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Architects: Salmon Reed Architects
1880s vintage and Category 2 listed, 16 Symond Street is the middle of three Italianate mansions – the ‘Merchant Houses.’ Now used by the University as a public facility, its seismic rating of less that 33% of the New Building Standard (NBS) was unacceptable.
Features that contribute to the beauty and heritage value of the building – unreinforced masonry (URM), highly ornate ceilings and tongue-and-groove floors – were prime contributors to the earthquake hazard. A non-intrusive method was required to tie these elements together.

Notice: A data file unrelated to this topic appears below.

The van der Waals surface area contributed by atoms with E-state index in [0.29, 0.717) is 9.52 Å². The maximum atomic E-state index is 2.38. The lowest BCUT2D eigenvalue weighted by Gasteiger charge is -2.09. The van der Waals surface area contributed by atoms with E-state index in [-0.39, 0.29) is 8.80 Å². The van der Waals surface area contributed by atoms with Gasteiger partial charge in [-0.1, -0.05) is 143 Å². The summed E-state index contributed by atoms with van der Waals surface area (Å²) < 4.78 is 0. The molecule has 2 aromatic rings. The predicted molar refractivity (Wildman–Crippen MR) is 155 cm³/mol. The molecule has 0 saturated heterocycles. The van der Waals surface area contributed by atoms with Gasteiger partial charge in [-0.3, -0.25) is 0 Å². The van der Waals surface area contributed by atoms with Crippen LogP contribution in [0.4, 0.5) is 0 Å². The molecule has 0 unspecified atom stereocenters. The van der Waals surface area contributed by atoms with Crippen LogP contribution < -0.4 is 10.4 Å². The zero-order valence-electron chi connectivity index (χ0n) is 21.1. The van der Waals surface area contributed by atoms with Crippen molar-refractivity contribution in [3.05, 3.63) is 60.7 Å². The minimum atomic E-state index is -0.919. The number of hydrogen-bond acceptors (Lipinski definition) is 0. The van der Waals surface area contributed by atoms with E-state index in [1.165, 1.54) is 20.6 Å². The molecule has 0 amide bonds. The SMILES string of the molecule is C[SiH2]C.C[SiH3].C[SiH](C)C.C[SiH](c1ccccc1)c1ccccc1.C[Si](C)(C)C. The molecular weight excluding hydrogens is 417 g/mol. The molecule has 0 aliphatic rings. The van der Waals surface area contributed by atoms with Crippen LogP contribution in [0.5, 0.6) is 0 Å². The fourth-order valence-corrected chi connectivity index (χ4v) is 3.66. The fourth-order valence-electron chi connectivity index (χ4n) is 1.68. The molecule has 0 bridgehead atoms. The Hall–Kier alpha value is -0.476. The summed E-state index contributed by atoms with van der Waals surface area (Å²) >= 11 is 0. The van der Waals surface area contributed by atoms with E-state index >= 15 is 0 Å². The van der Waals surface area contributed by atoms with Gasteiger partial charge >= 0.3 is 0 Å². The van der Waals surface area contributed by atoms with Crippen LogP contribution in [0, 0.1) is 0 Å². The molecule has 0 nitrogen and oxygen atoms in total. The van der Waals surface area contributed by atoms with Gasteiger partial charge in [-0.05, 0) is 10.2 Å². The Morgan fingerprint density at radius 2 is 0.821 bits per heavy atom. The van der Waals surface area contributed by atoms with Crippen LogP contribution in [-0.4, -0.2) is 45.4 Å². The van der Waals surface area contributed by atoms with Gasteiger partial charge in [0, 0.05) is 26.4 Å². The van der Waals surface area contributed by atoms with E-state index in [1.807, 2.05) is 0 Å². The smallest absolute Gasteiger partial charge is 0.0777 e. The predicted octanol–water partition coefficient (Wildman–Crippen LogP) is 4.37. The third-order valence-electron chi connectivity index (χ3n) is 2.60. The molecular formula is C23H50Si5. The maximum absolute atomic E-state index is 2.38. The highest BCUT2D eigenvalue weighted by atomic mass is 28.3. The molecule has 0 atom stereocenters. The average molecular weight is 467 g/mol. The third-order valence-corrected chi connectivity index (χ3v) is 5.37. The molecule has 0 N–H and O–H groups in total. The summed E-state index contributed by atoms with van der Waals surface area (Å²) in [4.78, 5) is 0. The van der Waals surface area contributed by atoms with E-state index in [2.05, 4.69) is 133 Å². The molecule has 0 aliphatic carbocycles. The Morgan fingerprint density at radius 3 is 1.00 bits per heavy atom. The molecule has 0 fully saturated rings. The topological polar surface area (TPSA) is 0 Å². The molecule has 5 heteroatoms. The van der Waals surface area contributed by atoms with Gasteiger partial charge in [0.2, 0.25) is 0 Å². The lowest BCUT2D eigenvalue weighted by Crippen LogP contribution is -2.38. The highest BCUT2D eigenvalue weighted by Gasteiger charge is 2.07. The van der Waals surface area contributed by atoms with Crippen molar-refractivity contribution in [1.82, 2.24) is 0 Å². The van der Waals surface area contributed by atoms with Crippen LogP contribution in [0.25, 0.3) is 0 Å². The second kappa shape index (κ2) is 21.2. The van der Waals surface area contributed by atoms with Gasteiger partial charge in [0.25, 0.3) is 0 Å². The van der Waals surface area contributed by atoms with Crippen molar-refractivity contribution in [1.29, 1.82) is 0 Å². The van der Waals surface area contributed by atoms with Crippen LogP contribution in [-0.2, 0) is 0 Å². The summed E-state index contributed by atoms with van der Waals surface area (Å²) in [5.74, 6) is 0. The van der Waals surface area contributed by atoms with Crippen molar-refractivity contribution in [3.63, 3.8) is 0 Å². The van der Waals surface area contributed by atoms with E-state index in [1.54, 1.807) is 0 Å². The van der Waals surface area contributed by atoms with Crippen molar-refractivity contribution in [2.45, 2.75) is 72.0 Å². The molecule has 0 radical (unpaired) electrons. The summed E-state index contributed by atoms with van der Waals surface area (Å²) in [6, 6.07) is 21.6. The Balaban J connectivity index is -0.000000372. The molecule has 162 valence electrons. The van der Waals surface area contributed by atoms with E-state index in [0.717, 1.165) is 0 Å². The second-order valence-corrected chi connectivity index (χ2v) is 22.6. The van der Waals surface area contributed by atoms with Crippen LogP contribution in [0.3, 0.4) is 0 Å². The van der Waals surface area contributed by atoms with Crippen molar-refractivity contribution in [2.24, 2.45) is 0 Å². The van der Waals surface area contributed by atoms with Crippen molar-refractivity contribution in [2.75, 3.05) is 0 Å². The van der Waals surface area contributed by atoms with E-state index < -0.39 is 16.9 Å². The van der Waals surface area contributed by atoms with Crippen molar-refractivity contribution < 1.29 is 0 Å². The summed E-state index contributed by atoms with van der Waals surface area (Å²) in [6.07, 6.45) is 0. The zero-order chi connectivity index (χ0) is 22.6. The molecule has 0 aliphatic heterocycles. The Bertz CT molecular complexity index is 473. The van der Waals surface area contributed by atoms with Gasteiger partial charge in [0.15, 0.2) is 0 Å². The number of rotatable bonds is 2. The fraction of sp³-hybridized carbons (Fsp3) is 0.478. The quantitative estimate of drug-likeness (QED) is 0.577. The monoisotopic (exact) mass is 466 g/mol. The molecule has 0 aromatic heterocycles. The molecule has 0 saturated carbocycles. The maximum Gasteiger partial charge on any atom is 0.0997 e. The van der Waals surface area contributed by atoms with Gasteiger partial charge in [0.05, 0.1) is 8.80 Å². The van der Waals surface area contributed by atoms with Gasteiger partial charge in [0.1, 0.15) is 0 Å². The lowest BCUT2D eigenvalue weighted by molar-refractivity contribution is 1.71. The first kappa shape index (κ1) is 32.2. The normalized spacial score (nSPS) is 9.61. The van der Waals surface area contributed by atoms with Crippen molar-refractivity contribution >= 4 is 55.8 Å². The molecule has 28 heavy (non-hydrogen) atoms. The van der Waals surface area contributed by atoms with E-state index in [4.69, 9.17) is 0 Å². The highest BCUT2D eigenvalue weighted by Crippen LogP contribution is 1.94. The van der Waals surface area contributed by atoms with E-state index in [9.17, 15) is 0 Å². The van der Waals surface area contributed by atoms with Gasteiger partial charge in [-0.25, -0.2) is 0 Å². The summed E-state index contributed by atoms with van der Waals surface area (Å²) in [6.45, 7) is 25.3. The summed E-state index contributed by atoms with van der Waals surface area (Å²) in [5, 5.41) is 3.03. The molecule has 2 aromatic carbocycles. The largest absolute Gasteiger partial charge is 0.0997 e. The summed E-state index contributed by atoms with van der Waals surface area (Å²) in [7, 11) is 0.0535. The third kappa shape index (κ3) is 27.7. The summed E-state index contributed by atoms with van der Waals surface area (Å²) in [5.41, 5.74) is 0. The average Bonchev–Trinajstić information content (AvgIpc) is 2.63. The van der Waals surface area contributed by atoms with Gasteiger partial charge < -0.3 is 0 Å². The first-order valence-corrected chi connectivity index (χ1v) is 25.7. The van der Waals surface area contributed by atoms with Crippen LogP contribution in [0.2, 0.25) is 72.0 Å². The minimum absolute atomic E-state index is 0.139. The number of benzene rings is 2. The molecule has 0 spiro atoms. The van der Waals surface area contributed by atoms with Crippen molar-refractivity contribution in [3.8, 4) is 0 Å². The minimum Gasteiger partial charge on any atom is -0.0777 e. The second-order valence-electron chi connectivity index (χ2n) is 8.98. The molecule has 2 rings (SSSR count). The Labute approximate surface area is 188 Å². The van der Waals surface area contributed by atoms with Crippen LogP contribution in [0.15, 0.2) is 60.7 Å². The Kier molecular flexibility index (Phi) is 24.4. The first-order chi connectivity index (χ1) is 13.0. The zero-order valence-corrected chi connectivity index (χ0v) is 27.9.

We investigated an innovative approach to strengthening URM that involves a cement-like compound reinforced with synthetic fibres. Trade named ‘Flexus,’ this is sprayed onto internal walls in place of the plaster – it proved effective and economic.
The floors needed to be tied in to the walls and major settlement cracks above door and window lintels rectified. Grooves were cut into the masonry and steel reinforcing elements inserted –right-angled steel brackets to tie the floor in and steel reinforcing bars above lintels. Everything, grooves, steel elements and associated walls, was then sprayed with Flexus.
The result is a 100% NBS building that retains its Victorian personality.